SLO evicts homeless, temporarily closes Bob Jones Trail

January 8, 2022


San Luis Obispo city staffers on Friday ordered homeless living along the Bob Jones Trail to leave the area to allow the city to improve portions of the trail.

Homeless, some in tears, worked on packing up their belongings while city staff suggested possible resources for shelter and food. Wearing hazmat suits, 2 Mexicans Junk Removal staff hauled away items deemed garbage.

On Monday, the city is scheduled to close the Bob Jones Trail from the Prado Road intersection to the Los Osos Valley Road corridor for about eight weeks.

During the closure, the city plans to cut back vegetation to reduce fuel for potential wildfires and remove the existing split rail wood fencing along a large section of the trail and replace it with heavy timber fencing.

“We appreciate the community’s patience as we make these important safety improvements to the Bob Jones Bike Trail and surrounding areas,” said Greg Cruce, deputy director of maintenance operations for the city’s Public Works Department. “This brief closure is a temporary inconvenience that will benefit the community and users of the trail for years to come.”

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Looks family friendly.

Open up your homes for these poor people. What’s wrong with you? Don’t you have compassion? I don’t.

A new multi million dollar homeless shelter and several more taxpayer millions spent every year, compassion isn’t lacking….

I’d like to try to make my comment based on reason and not on politics. So here are the facts. Very few non homeless citizens use that part of the trail because it is directly adjacent to the sewage treatment plant and 95% of the time it stinks. The smell is absolutely disgusting. I bet the vast majority of you have never once even gone down that trail. Aside from the sewage treatment plant, it has a lovely view of the freeway. This is not some pristine family park.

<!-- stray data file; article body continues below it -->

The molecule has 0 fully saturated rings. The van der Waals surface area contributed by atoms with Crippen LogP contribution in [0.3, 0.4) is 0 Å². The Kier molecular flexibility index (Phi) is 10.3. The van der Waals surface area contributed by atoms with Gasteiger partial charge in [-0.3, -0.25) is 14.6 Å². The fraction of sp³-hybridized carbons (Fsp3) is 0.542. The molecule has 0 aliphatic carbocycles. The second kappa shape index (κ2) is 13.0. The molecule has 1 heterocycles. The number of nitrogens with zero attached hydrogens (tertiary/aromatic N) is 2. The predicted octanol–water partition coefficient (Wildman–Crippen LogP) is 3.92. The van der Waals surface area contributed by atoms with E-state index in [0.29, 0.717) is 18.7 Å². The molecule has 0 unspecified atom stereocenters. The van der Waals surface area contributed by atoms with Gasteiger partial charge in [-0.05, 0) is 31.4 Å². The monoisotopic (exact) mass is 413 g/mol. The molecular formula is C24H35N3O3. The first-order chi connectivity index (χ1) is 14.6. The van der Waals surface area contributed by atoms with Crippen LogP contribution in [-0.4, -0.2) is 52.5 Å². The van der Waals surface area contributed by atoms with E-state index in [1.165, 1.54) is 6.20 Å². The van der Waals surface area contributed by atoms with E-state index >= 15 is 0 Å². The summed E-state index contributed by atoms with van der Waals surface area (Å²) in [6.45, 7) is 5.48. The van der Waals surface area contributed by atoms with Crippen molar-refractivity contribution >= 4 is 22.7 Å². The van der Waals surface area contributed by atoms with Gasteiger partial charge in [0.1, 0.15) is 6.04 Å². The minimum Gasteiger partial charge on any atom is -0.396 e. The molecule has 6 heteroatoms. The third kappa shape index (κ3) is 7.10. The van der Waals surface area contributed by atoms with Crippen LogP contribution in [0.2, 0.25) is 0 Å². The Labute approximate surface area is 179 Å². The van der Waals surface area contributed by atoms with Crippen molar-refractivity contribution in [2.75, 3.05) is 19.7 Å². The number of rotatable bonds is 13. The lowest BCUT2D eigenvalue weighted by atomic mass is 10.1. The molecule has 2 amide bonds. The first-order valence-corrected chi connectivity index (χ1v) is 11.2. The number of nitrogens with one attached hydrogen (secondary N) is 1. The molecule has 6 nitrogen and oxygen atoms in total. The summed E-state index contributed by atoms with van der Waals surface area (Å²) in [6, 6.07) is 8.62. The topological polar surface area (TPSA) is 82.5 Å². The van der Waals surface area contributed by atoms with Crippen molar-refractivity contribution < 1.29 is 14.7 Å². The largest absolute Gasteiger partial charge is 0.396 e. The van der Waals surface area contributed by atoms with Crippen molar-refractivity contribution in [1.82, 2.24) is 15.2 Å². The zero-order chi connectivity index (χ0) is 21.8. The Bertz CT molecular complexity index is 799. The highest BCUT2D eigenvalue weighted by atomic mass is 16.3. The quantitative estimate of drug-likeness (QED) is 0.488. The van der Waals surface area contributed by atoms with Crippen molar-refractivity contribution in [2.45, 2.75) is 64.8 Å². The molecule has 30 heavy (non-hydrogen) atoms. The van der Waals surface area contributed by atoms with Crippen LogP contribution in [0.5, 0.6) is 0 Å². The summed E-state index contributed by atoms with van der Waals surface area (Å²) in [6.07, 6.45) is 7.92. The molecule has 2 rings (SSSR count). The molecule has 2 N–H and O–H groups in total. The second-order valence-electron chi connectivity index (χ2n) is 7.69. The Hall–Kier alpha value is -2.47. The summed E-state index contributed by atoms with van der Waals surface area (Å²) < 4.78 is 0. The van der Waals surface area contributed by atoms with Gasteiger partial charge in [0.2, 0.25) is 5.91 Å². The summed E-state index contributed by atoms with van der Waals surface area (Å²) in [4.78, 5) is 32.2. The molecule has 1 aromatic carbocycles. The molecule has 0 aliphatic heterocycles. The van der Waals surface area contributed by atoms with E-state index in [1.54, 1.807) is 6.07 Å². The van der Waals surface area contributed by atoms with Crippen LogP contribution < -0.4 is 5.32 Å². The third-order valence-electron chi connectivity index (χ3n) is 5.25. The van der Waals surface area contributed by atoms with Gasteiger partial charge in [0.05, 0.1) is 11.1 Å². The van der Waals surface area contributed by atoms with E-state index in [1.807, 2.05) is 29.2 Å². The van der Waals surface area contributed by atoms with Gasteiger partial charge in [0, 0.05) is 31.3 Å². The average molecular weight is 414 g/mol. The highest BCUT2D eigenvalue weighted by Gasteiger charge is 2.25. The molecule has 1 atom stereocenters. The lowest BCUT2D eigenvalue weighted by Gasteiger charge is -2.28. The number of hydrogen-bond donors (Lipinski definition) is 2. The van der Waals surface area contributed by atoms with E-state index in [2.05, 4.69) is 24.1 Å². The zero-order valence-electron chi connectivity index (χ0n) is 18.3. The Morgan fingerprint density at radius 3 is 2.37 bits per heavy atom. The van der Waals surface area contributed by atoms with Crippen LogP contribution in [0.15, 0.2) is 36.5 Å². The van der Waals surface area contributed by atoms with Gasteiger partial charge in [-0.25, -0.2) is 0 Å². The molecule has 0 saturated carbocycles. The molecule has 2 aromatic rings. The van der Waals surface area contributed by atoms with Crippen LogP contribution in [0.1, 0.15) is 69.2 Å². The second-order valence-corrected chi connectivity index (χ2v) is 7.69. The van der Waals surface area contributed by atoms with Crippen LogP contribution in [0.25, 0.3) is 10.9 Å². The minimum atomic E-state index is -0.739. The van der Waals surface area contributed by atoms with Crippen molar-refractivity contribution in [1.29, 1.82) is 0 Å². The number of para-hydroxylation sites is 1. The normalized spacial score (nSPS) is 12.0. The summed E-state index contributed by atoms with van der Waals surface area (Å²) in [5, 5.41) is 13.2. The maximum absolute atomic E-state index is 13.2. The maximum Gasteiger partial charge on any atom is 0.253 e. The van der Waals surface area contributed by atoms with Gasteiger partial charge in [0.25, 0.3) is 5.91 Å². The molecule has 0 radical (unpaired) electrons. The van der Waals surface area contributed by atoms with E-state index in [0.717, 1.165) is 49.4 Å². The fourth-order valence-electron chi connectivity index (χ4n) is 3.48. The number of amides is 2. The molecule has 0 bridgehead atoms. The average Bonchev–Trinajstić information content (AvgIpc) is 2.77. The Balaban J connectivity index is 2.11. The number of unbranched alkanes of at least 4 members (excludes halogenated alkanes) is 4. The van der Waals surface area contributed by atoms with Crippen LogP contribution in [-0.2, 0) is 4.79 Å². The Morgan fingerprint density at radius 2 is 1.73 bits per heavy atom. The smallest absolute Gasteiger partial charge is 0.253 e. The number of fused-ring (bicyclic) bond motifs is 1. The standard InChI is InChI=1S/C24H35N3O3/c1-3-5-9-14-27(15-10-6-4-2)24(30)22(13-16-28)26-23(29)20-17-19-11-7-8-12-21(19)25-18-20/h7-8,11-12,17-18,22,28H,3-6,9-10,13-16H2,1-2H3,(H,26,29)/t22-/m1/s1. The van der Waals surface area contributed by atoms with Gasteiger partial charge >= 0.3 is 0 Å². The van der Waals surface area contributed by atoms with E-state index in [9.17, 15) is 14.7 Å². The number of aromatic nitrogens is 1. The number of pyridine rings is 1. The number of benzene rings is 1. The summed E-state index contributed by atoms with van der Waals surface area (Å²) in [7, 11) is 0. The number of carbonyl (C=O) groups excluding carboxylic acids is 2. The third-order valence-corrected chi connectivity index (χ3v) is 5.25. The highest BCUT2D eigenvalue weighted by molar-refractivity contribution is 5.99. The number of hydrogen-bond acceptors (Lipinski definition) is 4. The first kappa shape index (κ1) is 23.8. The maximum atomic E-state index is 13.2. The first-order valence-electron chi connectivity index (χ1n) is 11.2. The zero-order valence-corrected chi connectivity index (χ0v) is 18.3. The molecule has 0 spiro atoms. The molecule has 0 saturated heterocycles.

That being said, there is another reality here. It is the law of the land (ruled on by the conservative-leaning supreme court of the U.S.) that you cannot move people on from public land unless you provide them an alternative location. It’s not some Newsom or Harmon instituted liberal policy.

So where better to allow these people to camp than in this location? If it makes a giant mess, let’s try to mitigate THAT problem, with some public garbage services. Otherwise, pushing the homeless people out of that area is just going to send them into your neighborhoods. So ask yourself, judgement aside, what you actually want. Come to terms with reality. We have NO CHOICE but to let people camp on public land, period, so figure out where you want them.

actually, I’d be all for finding a way to shift the public budget around to cover clearing out an area of land, putting in restrooms, showers, potable water faucets, and trash service and letting people camp there. They started to dabble in it with the temporary overnight parking areas (for people sleeping in their cars).

There are a bunch of little details that could be difficult to work out, but it could be a good thing to work towards.

The minute these folks started urinating and defecating in public and creating unimaginable messes , they lost the right to be “campers”. They are “homeless” by choice in that they refuse options available to them. They refuse medications, healthcare and many are a danger to themselves or others. Enough, enough.

Don’t worry, the Bob Jones “Boom Town” will return after the work is done. It will be just more inviting.

“We appreciate the community’s patience as we make these important safety improvements to the Bob Jones Bike Trail and surrounding areas,” said Greg Cruce, deputy director of maintenance operations for the city’s Public Works Department”. Whatever lie you need to proffer Greg. Now there is a qualified person, barely got through high school, can’t write or compose a letter by himself and run’s his side business during City hours. The City was legally barred from evicting the homeless from public property, so they concoct a story that their actions are really for routine maintenance and this idiot proffers the lie to the public. Greg, you can be personally sued by homeless advocates for your actions.

That is correct. It was the Supreme Court of the United States (which is conservative-leaning now) that made the ruling that people cannot be evicted from public land unless you have an alternative location they can camp. But no one cares about facts and details, they want to blame it on the city council or specific liberals like Newsom.

The earth is a big place. I’m sure there’s room for them somewhere else.

Agreed, it was the SCOTUS that decided this point.